CI-FC-01 Forecasting and Statistics
The aim of this Forecasting and Statistics module is to provide the student with the knowledge and ability to apply forecasting in the analytical environment. This module consists of the basic and intermediate sections from the CI-01 and CI-02 courses. It is intended for students not requiring the full analysis courses.
To introduce students to the topic of forecasting, and illustrate how forecasting and statistical techniques can be used to predict future crime and incident levels.
By the end of the lesson the student should be able to:
- State the difference between Descriptive and Inferential statistics
- Define the meaning of ‘Measures of Location
- Calculate and subsequently interpret the mean, median and mode
- State the strengths and weaknesses of the various measures of location
- Describe a ‘Normal Distribution’
- Define the meaning of ‘Measures of Spread’
- Describe example of ‘Measures of Spread’
- Calculate and subsequently interpret the ‘Range’ and ‘Interquartile Range’
- Define the meaning of ‘Form of the Distribution’
- Calculate and subsequently interpret ‘Skewness and Kurtosis’
- Create a ‘Five Figure Summary and use it to compare data sets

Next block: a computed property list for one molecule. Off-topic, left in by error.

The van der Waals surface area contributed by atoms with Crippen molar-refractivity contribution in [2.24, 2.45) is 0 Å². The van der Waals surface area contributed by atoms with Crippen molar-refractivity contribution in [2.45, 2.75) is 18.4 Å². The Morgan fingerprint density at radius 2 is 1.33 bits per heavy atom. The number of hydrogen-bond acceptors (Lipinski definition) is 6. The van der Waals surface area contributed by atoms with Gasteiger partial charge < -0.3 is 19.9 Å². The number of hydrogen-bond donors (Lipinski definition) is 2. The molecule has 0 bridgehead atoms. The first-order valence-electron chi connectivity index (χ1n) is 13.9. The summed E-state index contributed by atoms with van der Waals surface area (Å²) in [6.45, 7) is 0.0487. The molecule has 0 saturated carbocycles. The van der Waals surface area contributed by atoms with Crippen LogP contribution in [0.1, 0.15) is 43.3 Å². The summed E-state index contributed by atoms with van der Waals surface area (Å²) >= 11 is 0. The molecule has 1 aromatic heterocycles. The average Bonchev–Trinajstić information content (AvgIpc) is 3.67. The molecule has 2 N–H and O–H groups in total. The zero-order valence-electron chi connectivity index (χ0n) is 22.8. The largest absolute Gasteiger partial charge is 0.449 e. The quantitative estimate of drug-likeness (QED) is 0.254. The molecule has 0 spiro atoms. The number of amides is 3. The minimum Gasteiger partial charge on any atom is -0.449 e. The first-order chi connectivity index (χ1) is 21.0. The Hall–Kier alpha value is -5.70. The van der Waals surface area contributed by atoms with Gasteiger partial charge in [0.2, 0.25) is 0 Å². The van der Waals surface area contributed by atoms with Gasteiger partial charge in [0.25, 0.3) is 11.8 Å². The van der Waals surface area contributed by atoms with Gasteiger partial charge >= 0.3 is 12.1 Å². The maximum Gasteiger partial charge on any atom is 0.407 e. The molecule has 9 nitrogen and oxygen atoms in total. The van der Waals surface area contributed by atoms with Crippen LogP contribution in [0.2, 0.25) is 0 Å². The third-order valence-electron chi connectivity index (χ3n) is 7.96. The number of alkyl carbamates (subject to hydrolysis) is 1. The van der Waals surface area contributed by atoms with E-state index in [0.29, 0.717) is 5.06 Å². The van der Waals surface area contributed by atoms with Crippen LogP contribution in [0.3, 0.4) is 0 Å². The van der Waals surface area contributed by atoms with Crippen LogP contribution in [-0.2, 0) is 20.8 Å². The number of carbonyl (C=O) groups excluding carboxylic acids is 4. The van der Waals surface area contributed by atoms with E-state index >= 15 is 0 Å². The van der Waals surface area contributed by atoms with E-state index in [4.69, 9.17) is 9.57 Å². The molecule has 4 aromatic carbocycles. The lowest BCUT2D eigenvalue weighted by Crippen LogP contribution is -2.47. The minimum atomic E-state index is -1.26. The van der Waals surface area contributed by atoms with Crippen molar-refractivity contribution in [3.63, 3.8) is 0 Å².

- Create and interpret Box and Whisker Diagrams
- Use MS Excel to generate a range of Descriptive statistics
- Define what a ‘Percentage’ is
- Apply percentages in three different ways
- State what forecasting is
- Explain how forecasting can be used to predict future crime and incident levels
- State what Time Series is
- State what the goals of time series analysis are
- Describe the components of time series data
- Describe the purpose of smoothing
- Describe how the technique of Moving Average Smoothing is used
- State what Linear Regression is
- Describe how Linear regression can be used to
- Describes the components of Linear regression
- Explain how Smoothing and Linear Regression can be used together to predict the future
The module content is delivered by means of video presentations with supporting written chapters, exercises and quizzes.
The video presentations and manual should be referred to together to complete this module.
Duration of this course
This is a one module input and is expected to take between 3 and 6 hours to complete. However, individual students work at their own pace and so this estimate should be used as a rough guide only – it may take you longer or you may complete the course in a shorter time.
IMPORTANT NOTE: Once you have been approved as a student and purchased access to this course, you will have a maximum of 1 month to complete it. If you do not finish the course within 1 month then you will need to sign up again.
This course is available:
How is the course presented?
You will take this module online – the features of this course include:
- Narrated video presentations to help you understand the topics covered;
- Downloadable content – such as documents and images;
- Assessed knowledge check;
- Links to useful websites and other material;
- Online forum to keep in touch with other students and your tutor;
- Email contact with your tutor;
If you require this course to be delivered in a classroom then please contact us for details.